Notch and Delta are extremely important neurogenic genes in Drosophila. The Notch receptor and its various ligands have been found to play multiple roles in cell signaling and cell fate determination not only in Drosophila, but also in vertebrates. Moreover, their role in lateral inhibition is largely conserved in vertebrates.
Mechanism of invagination in neurulation
Recall that in amphibian gastrulation, the mesodermal and endodermal cells must enter the interior of the embryo in order to correctly arrange the three germ layers. This is initiated through an invagination, followed by involution.
The dorsal lip of the blastopore is the site where this process is initiated, and it forms opposite the site of sperm entry on the dorsal side of the embryo. Spemann and Mangold wondered if all cells are undetermined at the beginning of gastrulation. They transplanted the dorsal lip of the blastopore of an early gastrula from a light-colored newt into an ectopic region of a dark-colored newt early gastrula.
Spemann and Mangold observed that the donor tissue (dorsal blastopore lip) invaginated into the interior and a second embryonic axis developed. The notochord of this second embryonic axis was composed entirely of graft donor tissue, while the neural tube, and somites (a mesodermal tissue that we will discuss in a later lecture) were composed only partly of graft (donor) tissue. The notochord is the most dorsal mesodermal derivative. All other tissues of the new axis (eg, kidney tubules and gut) were entirely of host tissue. Spemann and Mangold concluded that the graft tissue induced a new embryonic axis.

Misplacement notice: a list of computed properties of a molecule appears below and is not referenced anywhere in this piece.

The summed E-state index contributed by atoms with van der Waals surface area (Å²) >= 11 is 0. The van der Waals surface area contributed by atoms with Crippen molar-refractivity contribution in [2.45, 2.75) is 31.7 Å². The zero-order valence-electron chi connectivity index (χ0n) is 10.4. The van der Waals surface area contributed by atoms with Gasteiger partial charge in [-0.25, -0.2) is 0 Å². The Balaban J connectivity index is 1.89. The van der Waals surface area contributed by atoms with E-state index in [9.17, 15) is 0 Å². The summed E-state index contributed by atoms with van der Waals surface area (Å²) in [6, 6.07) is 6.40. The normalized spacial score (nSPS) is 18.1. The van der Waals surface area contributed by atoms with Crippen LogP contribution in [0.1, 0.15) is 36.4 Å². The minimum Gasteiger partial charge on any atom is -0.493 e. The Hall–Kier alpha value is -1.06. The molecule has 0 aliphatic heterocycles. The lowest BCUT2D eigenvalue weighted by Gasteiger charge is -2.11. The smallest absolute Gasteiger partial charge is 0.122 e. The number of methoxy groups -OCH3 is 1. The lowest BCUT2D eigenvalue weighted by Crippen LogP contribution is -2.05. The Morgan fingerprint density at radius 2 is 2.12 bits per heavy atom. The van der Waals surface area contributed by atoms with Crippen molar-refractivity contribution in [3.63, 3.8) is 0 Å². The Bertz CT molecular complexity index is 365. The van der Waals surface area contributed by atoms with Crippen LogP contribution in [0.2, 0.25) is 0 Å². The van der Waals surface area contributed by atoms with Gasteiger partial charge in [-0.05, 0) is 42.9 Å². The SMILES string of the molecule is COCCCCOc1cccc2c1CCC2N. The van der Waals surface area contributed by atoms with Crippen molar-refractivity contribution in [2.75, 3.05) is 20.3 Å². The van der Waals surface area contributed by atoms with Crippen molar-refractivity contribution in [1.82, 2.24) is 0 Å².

Noggin, Chordin, Follistatin and Frzb Antagonize BMPs and Wnts
The organizer (induced by the Nieuwkoop Center) dorsalizes the adjacent mesoderm by secreting Noggin, Chordin, Follistatin and Frzb.
These secreted proteins induce the neural plate by antagonizing the ventralizing proteins BMP-4 (noggin, follistatin, and chordin) and Wnt-8 (frzb). Recall that the Organizer organizes the mesoderm around it into an axis by dorsalizing the mesoderm so that dorsal derivative like somites (future trunk muscle and bones) and intermediate derivatives (kidney and gonad) can form. In vertebrates, the most dorsal mesoderm forms the notochord; this requires the dorsalizing Organizer secretions.
Genes encoding Noggin, Chordin, Follistatin and Frzb are able to induce a second axis. Similarly, the major component of the Nieuwkoop center (β-catenin) can also induce a second axis. Thus, the major role of the Nieuwkoop center is to induce the organizer, which in turn produces BMP and Wnt antagonists. For example, injection of mRNA of noggin or chordin into an early embryo can induce a second axis. This second axis is due to the resultant protein's ability to dorsalize ventral mesoderm (resulting in the notochord and somites), and to dosalize the overlying ectoderm (resulting in the neural plate).